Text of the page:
After decades of silence from a bell that doesn’t ring, and decades with the clock stuck at 3:05, it’s looking like Shelburne will soon have a clock tower that both chimes and keeps time.
The clock tower on the Shelburne Town Hall has tolled intermittently since the town meeting facility was built in 1927, after a fire destroyed its predecessor a couple years prior.
Dorothea Penar, a member of the town’s historic preservation and design review commission, said the Burlington Free Press from December 1925 describes the fire, which started in a school and spread to town hall.
Electra Havemeyer Webb, the founder of the Shelburne Museum, had the town hall rebuilt in honor of her late father.
Webb provided the building and all the fixings, according to Fritz Horton, chair of the commission, “down to the cutlery and everything in the meeting room — all the furnishings, everything.”
Horton has headed up the efforts to raise money to get the clock and its bell working again.
He’s also been periodically making the treacherous and cramped climb up an 8-foot step ladder, to then shimmy up a tight access hatch in the ceiling of the town hall’s balcony.
From there he’s had to squeeze up a 100-year-old wooden ladder to the floor where the clock and bell ringing mechanisms are — then up another wooden ladder to the bell itself.
Don’t look down
It’s not a climb for the faint of heart and thankfully this reporter had just enough grit to climb up to the bell and its workings.
Made from almost 100-year-old timber, with rungs that are barely and inch wide, the ladders are a test of faith. It is also a dusty and strenuous exercise that taxes one’s skills as a contortionist.
On Thursday afternoon, Dec. 10, Horton inspected the bell and Bob Neeld, a structural engineer and one of the founders of Engineering Ventures, inspected the clock tower itself.
Horton was experimenting to see how much force and how long the stroke of the hammer should be to have the bell ringing just right.
Neeld was making sure the ringing of the bell didn’t compromise the structural integrity of the tower.
“Before the 1950s there was an issue about vibrations,” Horton said. That may be one of the reasons the bell stopped ringing.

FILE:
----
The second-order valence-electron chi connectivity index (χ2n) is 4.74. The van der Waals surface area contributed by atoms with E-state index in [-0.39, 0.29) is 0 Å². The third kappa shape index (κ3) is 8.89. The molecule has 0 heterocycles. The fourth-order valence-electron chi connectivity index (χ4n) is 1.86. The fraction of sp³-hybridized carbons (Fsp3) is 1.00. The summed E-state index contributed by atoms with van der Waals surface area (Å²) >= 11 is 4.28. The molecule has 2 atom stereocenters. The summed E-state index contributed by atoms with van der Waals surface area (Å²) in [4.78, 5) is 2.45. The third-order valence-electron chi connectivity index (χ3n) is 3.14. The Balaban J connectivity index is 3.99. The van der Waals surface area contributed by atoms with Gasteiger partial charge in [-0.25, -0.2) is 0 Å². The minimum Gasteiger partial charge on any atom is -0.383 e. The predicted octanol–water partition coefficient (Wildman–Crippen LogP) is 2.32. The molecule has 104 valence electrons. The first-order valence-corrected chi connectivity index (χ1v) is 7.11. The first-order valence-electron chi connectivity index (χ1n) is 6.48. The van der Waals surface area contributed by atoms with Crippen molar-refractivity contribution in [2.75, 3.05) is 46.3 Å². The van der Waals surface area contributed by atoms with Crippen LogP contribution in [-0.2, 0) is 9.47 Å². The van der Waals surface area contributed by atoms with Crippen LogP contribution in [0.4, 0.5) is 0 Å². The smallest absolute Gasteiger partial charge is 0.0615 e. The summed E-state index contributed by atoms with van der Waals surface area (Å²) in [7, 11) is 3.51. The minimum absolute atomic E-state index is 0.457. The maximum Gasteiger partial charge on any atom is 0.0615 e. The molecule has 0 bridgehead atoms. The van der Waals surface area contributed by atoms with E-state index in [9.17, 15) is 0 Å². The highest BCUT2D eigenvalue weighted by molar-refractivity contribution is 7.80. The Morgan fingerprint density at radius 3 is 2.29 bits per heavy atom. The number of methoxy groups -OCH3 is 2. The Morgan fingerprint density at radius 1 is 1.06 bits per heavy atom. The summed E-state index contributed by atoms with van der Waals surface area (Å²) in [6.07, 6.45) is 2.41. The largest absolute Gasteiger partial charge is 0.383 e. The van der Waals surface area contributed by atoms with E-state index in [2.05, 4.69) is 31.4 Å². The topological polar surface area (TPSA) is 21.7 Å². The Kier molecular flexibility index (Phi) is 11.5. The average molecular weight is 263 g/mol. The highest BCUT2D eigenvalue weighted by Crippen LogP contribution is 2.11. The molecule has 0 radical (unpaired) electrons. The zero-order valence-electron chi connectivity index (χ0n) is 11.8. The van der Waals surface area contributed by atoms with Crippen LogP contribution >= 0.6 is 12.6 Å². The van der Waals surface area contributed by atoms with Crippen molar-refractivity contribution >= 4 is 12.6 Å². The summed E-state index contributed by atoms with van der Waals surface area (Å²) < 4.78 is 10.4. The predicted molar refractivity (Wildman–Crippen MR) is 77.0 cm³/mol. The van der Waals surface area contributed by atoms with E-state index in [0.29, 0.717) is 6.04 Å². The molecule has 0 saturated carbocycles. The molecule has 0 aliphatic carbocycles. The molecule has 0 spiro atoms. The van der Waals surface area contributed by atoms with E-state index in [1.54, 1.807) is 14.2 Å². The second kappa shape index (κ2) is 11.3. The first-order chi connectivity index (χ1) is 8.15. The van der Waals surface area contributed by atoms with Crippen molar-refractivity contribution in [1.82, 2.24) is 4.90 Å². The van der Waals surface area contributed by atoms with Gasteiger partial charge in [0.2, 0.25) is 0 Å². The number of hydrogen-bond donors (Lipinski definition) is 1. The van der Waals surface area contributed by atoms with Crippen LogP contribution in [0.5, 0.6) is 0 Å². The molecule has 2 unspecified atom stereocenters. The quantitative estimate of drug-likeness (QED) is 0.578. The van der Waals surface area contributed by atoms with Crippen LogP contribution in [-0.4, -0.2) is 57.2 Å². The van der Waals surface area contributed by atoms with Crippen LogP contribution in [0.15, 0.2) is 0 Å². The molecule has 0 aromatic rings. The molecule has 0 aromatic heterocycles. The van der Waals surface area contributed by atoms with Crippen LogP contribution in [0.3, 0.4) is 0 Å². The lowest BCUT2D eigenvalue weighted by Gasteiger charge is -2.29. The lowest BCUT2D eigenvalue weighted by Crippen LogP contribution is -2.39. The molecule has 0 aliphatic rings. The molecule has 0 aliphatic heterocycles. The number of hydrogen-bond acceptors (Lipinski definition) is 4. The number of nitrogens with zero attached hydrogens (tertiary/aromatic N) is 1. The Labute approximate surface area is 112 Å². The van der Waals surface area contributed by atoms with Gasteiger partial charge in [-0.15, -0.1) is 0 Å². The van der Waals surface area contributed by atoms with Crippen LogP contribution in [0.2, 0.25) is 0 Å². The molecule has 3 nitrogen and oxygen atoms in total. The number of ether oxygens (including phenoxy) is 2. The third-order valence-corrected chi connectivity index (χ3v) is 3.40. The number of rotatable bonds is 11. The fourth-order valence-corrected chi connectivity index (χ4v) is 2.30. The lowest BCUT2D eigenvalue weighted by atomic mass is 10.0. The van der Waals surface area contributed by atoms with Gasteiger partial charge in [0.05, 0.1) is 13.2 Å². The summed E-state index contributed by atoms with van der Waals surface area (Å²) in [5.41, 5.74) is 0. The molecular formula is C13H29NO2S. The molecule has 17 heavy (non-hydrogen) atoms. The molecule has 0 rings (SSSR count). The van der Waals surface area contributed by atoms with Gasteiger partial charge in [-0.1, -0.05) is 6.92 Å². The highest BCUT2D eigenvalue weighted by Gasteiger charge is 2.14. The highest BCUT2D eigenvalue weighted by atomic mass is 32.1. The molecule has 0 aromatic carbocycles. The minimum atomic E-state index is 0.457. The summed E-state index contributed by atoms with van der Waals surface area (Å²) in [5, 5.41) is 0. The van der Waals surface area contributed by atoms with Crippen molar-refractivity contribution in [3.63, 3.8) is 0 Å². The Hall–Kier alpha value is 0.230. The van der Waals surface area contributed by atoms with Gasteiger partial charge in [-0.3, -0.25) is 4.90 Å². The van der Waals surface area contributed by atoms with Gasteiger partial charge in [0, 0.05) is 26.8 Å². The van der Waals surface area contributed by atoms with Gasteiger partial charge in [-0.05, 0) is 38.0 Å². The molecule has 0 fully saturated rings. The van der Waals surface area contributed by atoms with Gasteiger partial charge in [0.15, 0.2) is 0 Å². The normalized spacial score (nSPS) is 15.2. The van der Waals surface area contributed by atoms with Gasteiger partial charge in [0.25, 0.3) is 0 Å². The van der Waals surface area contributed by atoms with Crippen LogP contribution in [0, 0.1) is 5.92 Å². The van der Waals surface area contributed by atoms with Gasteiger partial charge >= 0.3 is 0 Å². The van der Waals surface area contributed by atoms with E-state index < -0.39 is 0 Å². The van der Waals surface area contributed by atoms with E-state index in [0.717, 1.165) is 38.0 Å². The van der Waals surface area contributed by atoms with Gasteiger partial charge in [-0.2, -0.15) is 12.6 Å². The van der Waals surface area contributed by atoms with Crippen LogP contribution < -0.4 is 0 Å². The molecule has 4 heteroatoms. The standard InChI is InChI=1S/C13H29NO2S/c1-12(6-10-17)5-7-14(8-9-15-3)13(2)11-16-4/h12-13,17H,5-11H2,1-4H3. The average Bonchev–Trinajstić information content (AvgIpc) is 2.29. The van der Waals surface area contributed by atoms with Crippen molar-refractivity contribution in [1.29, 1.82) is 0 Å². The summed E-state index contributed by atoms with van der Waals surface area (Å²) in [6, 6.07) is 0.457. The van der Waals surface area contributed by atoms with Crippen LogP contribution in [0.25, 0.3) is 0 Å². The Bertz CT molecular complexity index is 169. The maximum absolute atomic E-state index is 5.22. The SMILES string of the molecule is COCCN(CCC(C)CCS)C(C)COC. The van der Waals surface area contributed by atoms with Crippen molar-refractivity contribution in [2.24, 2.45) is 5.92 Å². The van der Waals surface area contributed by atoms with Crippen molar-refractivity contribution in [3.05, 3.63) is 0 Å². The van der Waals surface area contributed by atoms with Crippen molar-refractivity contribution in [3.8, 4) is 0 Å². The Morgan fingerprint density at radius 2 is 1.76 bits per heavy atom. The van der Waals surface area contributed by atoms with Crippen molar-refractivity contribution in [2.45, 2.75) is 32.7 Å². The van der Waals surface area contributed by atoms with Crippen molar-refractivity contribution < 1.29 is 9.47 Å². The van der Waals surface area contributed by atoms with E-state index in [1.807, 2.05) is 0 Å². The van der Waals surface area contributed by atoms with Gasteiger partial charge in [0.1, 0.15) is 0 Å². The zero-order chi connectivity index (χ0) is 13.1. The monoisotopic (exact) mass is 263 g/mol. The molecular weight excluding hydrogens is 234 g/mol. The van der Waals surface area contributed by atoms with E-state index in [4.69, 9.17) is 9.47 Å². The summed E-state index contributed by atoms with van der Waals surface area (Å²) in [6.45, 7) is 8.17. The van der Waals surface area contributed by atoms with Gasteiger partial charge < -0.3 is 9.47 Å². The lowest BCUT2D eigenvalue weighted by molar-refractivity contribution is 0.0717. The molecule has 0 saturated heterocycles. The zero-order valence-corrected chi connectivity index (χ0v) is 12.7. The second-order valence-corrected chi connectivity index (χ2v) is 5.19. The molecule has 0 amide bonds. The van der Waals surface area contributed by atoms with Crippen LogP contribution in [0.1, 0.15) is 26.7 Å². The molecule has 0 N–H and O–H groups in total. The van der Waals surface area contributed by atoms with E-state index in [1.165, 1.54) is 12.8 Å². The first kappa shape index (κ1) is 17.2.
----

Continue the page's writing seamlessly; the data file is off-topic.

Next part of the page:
But Horton believed the vibrations are normal and the tower is in fine shape.
“There is no threat to life by ringing that bell,” he said.
Nonetheless, Neeld is particularly suited to confirming Horton’s convictions. He supervised the renovation and addition to the town of the Pierson Library and is more than familiar with the clock tower.
Neeld, a structural engineer for more than 35 years, has tackled many renovations.
“I deal with a lot of existing building work, so that’s been really my forte,” he said.
You’ve got Webb mail
The bell had been silent for an unknown amount of time when, in 1959, Webb wrote a letter to the town asking why it wasn’t working.
No one seems to know why it wasn’t, Horton said.
In the 1980s the Shelburne Historical Society took on the project of renovating the clock tower and got it working again, he said, and in 1987, the historical society held a ceremony, rededicating the clock after its restoration.
“And it ran for a while,” Horton said, but he doesn’t know for how long. At some point the clock was turned off.
Again, no one has a definitive answer why.
Horton has talked to people who were alive then, but he has not found anyone who remembers why the electric clock was turned off and the bell was silenced.
“Nobody can figure out why it stopped,” he said. “But I think I know.”
Horton’s theory is that in the 1980s, with the event of digital watches, people had access to inexpensive and pervasive timepieces much more accurate than watches had ever been.
The old clock works were not nearly as accurate, he said.
“This thing can vary three to five minutes over a period of a week or two. And so, my guess is it became an annoyance. At one time folks marked the time by the bells,” Horton said. “When they’re striking three to five minutes late or early, it becomes a little bit disconcerting. It loses credibility. I think they just let it stop.”
During the course of just two weeks in October, the effort to restore the clock tower raised $16,000 from 86 donors, far surpassing the estimated $14,000 project cost.
A matching grant kicked in $7,000. No town public funds have been used, Horton said.
The $23,000 total will go to restoring the clock and its bell, paying for maintenance and hiring a town winder.
A town winder was at one point a common job; a person designated to get directions from the clock makers about a clock’s upkeep.
Standing in the town hall tower, examining the clockworks, Horton said, “This needs oiling periodically and care and resetting the clock and checking things out.”
The town winder will be paid a small stipend for performing these duties in a timely fashion. And given a crest. They may be asked to join town parades.
The town winder position is all over the world, Horton said. “These things have to be watched over — no pun intended.”
Some pun might have been intended.
He said the clock will be connected to a GPS controller, so the time will be much more accurate. The town winder will need to periodically correct it, but it won’t be anything like three to five minutes off a week.
Horton has a deadline for the completion of the renovation of the clock and its bell. He’s confident it will be finished in time to ring on Town Meeting Day in March.